MUMBAI: Visual Computing Labs (VCL) of Tata Elxsi, the technology arm of the Tata Group has done the pre-visualizing for all the action scenes that appear in Yash Raj Films’ Dhoom:2.
In what is a first for the mainstream Indian feature film industry, VCL has done the pre-visualizing for all the action scenes that appear in Dhoom:2. Over 40+ minutes of VFX (in a 147 minute feature) includes pre-visualization of all the action sequences, high-level compositing, 3D Virtual ‘Set’ creation, 3D character animation, CG model building and some of the most complex wire and rig removal ever.
Dhoom:2 is fast paced action packed thriller directed by Sanjay Gadhvi and stars Hrithik Roshan, Aishwarya Rai, Abhishek Bachchan, Bipasha Basu and Uday Chopra.
Describing Tata Elxsi’s role in detail, Visual Computing Labs, Tata Elxsi creative director Pankaj Khandpur said, “In collaboration with the director, action director, and cinematographer, the team in the Visual Computing Labs actually converted traditional paper-based storyboards into real-time, full length 3D animated sequences, which were then edited to give the director and action director an exact sense of all of the action. Camera information, angles and lenses were available to the cinematographer before he actually shot the scenes. The process was spread over a year, and no sequence was shot until all parties signed-off on the pre-visualization. Thus, exact cinematic impact and length was known before the shoot, resulting in huge production savings for the producers of the film.”
In another first, the ‘Fort Heist’ sequence in the first-half of the film is notable in that there was no fort at the time of shoot. A small 16 ft x 16 ft terrace, 12 ft high was the only set actually built; VCL’s team then virtually ‘created’, in CG, the entire palace, fort and walls that appear in the entire sequence, and added them digitally to the live-action. The ‘city’ that appears far below the fort is also a digital creation, adding depth and size to the entire sequence. Thus, Aishwarya’s 200 ft climb up to the top of the fort was actually a climb of 12 ft, and the final Hrithik-Aishwarya leap out over a 300 ft drop to the city far below, was also a safe 12 ft drop.
Visual Computing Labs, Tata Elxsi Ltd general manager K. Chandrasekhar said, “We are delighted at this opportunity to bring in some of the techniques and art that we have been using for our Hollywood projects in an Indian movie. The work undertaken on Dhoom:2 is unsurpassed in every area i.e. pre-visualization, 3D Virtual ‘Set’ creation and character animation, CG model building and wire and rig removal.”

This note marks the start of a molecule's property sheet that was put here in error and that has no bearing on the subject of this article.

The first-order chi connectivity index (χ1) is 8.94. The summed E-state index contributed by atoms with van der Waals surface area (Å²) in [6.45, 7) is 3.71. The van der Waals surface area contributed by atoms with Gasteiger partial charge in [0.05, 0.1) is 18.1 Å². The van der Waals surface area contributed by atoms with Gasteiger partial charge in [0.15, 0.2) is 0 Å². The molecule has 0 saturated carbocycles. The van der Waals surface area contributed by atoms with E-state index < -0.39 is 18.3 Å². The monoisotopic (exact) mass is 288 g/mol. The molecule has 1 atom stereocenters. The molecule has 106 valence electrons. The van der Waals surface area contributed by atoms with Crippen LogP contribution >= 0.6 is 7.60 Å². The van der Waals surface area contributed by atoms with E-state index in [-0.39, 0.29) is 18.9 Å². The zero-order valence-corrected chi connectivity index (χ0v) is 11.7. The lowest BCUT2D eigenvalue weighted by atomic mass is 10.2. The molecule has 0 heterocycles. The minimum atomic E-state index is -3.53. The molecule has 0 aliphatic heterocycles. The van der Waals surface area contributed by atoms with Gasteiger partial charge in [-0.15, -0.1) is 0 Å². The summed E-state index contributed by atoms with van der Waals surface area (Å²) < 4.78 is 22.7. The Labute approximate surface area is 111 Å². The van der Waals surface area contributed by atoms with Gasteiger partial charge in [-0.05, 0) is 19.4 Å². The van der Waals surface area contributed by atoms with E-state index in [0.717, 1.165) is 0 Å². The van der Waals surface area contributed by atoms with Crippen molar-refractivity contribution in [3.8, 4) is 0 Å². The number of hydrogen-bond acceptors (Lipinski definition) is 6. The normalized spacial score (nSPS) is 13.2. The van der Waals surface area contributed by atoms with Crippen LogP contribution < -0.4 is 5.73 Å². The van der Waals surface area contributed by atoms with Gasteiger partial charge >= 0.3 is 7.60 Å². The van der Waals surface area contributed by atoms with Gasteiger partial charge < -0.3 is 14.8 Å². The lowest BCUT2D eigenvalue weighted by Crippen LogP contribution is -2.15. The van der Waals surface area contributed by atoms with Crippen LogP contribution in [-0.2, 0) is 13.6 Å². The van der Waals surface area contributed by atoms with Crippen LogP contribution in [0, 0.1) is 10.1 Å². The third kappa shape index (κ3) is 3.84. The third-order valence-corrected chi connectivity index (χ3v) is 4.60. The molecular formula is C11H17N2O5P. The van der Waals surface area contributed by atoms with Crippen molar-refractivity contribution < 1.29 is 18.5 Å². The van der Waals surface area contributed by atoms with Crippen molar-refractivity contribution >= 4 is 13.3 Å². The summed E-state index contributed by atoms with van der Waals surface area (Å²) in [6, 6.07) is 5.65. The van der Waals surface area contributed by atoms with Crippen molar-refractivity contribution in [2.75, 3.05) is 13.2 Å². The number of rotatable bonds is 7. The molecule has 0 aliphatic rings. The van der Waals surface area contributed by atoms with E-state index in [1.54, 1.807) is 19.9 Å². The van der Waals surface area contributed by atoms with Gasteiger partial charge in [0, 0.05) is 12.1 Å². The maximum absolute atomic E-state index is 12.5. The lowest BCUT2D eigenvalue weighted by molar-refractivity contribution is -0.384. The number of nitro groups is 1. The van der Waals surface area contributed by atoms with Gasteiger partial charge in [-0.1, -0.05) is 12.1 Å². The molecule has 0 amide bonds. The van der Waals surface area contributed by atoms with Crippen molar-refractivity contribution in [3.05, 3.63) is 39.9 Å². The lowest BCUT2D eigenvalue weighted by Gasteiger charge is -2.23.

Other interesting VFX samples in Dhoom:2 were the creation in CG (computer graphics), of some of the ‘gadgets’ used in the film: the robotic arm from the remote-controlled miniature ‘car’ that steals the diamond (including the diamond), is computer-generated, as are the ‘mechanical’ insects that are released to create a diversion during the ‘Coin-Heist’ in the second half of Dhoom:2. The ‘wire person-puller’ and ‘magnetic attacher’ as wrist-gadgets were also a combination of real and CGI imagery.
An interesting last-minute inclusion was the CGI helicopter rotor-blades on the police chopper that lands in front of the tunnel in the climax. The actual helicopter model was a scale wooden dummy, with huge rotor-blades that fell off because of their weight, just before the shoot could begin. VCL then created the rotor-blades for all the shots, including the incredible one where Hrithik and Aishwarya leap on their bike over whirling helicopter blades, and just miss them, dangerously close. Of course, there were no rotor-blades at the time of shoot; it was VCL at work.
In the same climax sequence, for some shots that had a severe under-exposure problem; VCL had to re-shoot elements of a truck, car-ramp, car etc, build parts of the tunnel and roadway, and re-build some shots to fit with the rest, to keep the story-telling narrative intact.
Apart from sparks, gunshots, smoke, metal-eating CG ‘acid’ that helped Hrithik make a getaway via a manhole, VCL worked on over 200 of the most complicated wire-removal and rig-removal shots ever; wires and rigs that ‘helped’ all characters perform their ‘death-defying’ action acts, be it leaping over cliffs, bursting out of man-holes, jumping into deep waterfalls, performing atop moving trains, fighting while parachuting, leaping on bikes across boats, cars, helicopters, and roller-blading at high speeds across the streets of Bombay.